Rain was falling lightly as I walked the quarter mile to my townhouse in Newark from the light rail. I was mentally and physically exhausted. A huge workload combined with the stresses of operating a new writing and editing system with glitches in a high energy newsroom wore me out. Add to that my ongoing health sagas (getting an analysis of the lumps in my chest, refilling my medications and booking doctors appointments) and I was ready to eat dinner and go to bed.
I was climbing the nearly dozen stairs to my front door while balancing my work bag, cane and an umbrella when an unmarked white van pulled up. A man emerged carrying a box. He flashed an awkward smile and walked up my neighbor Monica’s stairs.
“She’s not home,” I shouted.
“I have two boxes for her,” he replied.
“Give them to me. I don’t want to get wet. Besides, I know she needs them.”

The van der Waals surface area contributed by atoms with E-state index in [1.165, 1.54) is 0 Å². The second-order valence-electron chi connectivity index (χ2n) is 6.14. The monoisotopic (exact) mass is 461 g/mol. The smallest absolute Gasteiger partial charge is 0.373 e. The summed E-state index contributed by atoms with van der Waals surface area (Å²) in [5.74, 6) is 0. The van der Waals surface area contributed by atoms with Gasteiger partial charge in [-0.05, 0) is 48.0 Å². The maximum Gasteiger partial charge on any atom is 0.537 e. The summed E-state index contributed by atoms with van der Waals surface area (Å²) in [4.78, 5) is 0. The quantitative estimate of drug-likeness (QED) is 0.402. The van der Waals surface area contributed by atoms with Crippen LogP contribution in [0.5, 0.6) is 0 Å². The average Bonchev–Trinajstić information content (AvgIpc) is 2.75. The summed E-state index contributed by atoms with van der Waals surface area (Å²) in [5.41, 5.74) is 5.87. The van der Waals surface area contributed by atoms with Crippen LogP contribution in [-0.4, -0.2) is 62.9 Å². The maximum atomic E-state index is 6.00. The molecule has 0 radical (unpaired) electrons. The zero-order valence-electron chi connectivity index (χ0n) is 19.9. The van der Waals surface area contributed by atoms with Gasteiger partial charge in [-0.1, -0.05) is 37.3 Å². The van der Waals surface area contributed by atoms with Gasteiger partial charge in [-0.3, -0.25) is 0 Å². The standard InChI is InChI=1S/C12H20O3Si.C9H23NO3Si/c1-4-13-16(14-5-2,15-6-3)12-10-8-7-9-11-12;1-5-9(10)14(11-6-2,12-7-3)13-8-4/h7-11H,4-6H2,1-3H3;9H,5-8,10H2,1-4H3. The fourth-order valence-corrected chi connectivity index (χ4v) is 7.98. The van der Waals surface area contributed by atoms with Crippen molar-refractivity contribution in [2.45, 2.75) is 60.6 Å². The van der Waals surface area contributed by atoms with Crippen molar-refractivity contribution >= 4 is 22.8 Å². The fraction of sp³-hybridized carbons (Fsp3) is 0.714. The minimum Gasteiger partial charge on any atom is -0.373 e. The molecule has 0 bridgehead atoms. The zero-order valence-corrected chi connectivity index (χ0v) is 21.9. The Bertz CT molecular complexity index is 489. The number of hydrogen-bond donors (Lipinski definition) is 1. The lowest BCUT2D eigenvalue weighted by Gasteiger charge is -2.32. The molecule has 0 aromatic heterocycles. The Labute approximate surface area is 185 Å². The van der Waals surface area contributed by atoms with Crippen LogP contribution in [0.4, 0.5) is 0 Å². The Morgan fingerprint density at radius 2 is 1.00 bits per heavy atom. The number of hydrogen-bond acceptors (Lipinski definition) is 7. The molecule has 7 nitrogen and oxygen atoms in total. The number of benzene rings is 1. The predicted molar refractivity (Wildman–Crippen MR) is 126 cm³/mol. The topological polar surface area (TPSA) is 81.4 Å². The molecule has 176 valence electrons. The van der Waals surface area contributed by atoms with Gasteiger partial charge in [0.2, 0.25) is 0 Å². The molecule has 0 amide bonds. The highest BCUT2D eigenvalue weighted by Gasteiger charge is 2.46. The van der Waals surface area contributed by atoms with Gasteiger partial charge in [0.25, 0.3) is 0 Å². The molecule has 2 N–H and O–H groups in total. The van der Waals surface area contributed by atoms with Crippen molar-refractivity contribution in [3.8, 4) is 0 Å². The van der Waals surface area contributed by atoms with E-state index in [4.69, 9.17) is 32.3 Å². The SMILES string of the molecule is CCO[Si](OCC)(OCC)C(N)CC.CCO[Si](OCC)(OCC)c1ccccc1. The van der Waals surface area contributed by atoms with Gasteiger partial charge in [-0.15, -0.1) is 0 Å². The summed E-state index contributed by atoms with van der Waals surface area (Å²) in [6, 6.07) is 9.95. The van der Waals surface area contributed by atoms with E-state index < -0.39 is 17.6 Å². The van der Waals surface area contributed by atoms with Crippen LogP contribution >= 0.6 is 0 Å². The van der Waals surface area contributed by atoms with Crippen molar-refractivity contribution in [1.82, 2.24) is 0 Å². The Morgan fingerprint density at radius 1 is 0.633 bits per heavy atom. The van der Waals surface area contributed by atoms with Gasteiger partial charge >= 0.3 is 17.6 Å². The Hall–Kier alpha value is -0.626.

I carried them inside then sent her a text.
The day before, she and I talked about checking on some of the elderly neighbors in our cul de sac. We’d both been more vigilant since one person died in her home at Christmas time and wasn’t found for a couple of days. Monica and I always check on each other. We have for years. In fact, we met when she saw and ambulance pull up outside my house. She asked if I was alone and needed help. I didn’t that day but we exchanged numbers. We’ve been looking out for each other ever since.
As I waited for Monica’s reply to my text, I wondered if other people are close to their neighbors. The thought reminded me of a song I first heard on Sesame Street, “Who are the people in your neighborhood?” Do you know?
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